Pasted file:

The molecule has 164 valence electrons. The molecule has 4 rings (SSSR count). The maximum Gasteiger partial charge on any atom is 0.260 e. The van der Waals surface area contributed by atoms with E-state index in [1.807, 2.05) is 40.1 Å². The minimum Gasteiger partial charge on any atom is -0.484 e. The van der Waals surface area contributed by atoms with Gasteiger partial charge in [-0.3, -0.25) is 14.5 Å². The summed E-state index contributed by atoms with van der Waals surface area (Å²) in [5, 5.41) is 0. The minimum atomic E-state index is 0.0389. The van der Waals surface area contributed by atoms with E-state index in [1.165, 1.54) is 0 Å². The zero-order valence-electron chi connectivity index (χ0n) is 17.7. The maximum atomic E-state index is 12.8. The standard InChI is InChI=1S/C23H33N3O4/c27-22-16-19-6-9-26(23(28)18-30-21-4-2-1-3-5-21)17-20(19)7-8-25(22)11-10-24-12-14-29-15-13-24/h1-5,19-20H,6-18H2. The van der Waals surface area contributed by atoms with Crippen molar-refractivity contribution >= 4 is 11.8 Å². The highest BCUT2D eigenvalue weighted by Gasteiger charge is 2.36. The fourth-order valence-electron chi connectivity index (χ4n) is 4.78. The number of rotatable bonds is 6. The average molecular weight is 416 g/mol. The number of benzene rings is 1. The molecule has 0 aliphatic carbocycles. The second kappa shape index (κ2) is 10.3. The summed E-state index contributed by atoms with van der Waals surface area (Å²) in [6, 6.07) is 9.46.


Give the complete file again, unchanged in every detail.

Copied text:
The molecule has 164 valence electrons. The molecule has 4 rings (SSSR count). The maximum Gasteiger partial charge on any atom is 0.260 e. The van der Waals surface area contributed by atoms with E-state index in [1.807, 2.05) is 40.1 Å². The minimum Gasteiger partial charge on any atom is -0.484 e. The van der Waals surface area contributed by atoms with Gasteiger partial charge in [-0.3, -0.25) is 14.5 Å². The summed E-state index contributed by atoms with van der Waals surface area (Å²) in [5, 5.41) is 0. The minimum atomic E-state index is 0.0389. The van der Waals surface area contributed by atoms with E-state index in [1.165, 1.54) is 0 Å². The zero-order valence-electron chi connectivity index (χ0n) is 17.7. The maximum atomic E-state index is 12.8. The standard InChI is InChI=1S/C23H33N3O4/c27-22-16-19-6-9-26(23(28)18-30-21-4-2-1-3-5-21)17-20(19)7-8-25(22)11-10-24-12-14-29-15-13-24/h1-5,19-20H,6-18H2. The van der Waals surface area contributed by atoms with Crippen molar-refractivity contribution >= 4 is 11.8 Å². The highest BCUT2D eigenvalue weighted by Gasteiger charge is 2.36. The fourth-order valence-electron chi connectivity index (χ4n) is 4.78. The number of rotatable bonds is 6. The average molecular weight is 416 g/mol. The number of benzene rings is 1. The molecule has 0 aliphatic carbocycles. The second kappa shape index (κ2) is 10.3. The summed E-state index contributed by atoms with van der Waals surface area (Å²) in [6, 6.07) is 9.46.